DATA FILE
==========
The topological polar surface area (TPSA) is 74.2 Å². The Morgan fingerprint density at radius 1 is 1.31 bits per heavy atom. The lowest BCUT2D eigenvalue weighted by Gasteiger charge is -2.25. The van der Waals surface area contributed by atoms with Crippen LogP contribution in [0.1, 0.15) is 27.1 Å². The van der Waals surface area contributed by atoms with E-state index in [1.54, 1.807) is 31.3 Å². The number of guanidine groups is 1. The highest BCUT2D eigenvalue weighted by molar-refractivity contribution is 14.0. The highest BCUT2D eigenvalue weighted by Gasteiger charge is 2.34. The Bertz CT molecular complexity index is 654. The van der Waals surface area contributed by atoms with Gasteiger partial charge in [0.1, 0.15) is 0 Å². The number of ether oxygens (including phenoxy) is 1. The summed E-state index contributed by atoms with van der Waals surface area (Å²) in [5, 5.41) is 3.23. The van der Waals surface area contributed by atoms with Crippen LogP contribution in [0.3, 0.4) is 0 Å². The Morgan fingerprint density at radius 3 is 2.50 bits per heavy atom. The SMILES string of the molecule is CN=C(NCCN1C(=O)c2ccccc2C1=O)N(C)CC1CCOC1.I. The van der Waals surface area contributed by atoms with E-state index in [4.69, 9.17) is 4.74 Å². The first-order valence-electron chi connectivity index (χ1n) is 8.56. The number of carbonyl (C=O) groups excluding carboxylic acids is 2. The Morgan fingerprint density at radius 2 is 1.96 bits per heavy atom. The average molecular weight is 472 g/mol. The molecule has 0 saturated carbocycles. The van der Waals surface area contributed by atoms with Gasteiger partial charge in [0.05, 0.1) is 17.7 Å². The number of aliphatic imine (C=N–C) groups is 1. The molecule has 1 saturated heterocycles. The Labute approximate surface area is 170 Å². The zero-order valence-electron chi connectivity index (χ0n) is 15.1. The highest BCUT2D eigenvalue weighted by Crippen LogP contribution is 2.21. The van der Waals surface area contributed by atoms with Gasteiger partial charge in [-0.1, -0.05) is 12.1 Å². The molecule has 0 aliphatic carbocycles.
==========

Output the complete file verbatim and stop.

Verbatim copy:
The topological polar surface area (TPSA) is 74.2 Å². The Morgan fingerprint density at radius 1 is 1.31 bits per heavy atom. The lowest BCUT2D eigenvalue weighted by Gasteiger charge is -2.25. The van der Waals surface area contributed by atoms with Crippen LogP contribution in [0.1, 0.15) is 27.1 Å². The van der Waals surface area contributed by atoms with E-state index in [1.54, 1.807) is 31.3 Å². The number of guanidine groups is 1. The highest BCUT2D eigenvalue weighted by molar-refractivity contribution is 14.0. The highest BCUT2D eigenvalue weighted by Gasteiger charge is 2.34. The Bertz CT molecular complexity index is 654. The van der Waals surface area contributed by atoms with Gasteiger partial charge in [0.1, 0.15) is 0 Å². The number of ether oxygens (including phenoxy) is 1. The summed E-state index contributed by atoms with van der Waals surface area (Å²) in [5, 5.41) is 3.23. The van der Waals surface area contributed by atoms with Crippen LogP contribution in [0.3, 0.4) is 0 Å². The Morgan fingerprint density at radius 3 is 2.50 bits per heavy atom. The SMILES string of the molecule is CN=C(NCCN1C(=O)c2ccccc2C1=O)N(C)CC1CCOC1.I. The van der Waals surface area contributed by atoms with E-state index in [4.69, 9.17) is 4.74 Å². The first-order valence-electron chi connectivity index (χ1n) is 8.56. The number of carbonyl (C=O) groups excluding carboxylic acids is 2. The Morgan fingerprint density at radius 2 is 1.96 bits per heavy atom. The average molecular weight is 472 g/mol. The molecule has 0 saturated carbocycles. The van der Waals surface area contributed by atoms with Gasteiger partial charge in [0.05, 0.1) is 17.7 Å². The number of aliphatic imine (C=N–C) groups is 1. The molecule has 1 saturated heterocycles. The Labute approximate surface area is 170 Å². The zero-order valence-electron chi connectivity index (χ0n) is 15.1. The highest BCUT2D eigenvalue weighted by Crippen LogP contribution is 2.21. The van der Waals surface area contributed by atoms with Gasteiger partial charge in [-0.1, -0.05) is 12.1 Å². The molecule has 0 aliphatic carbocycles.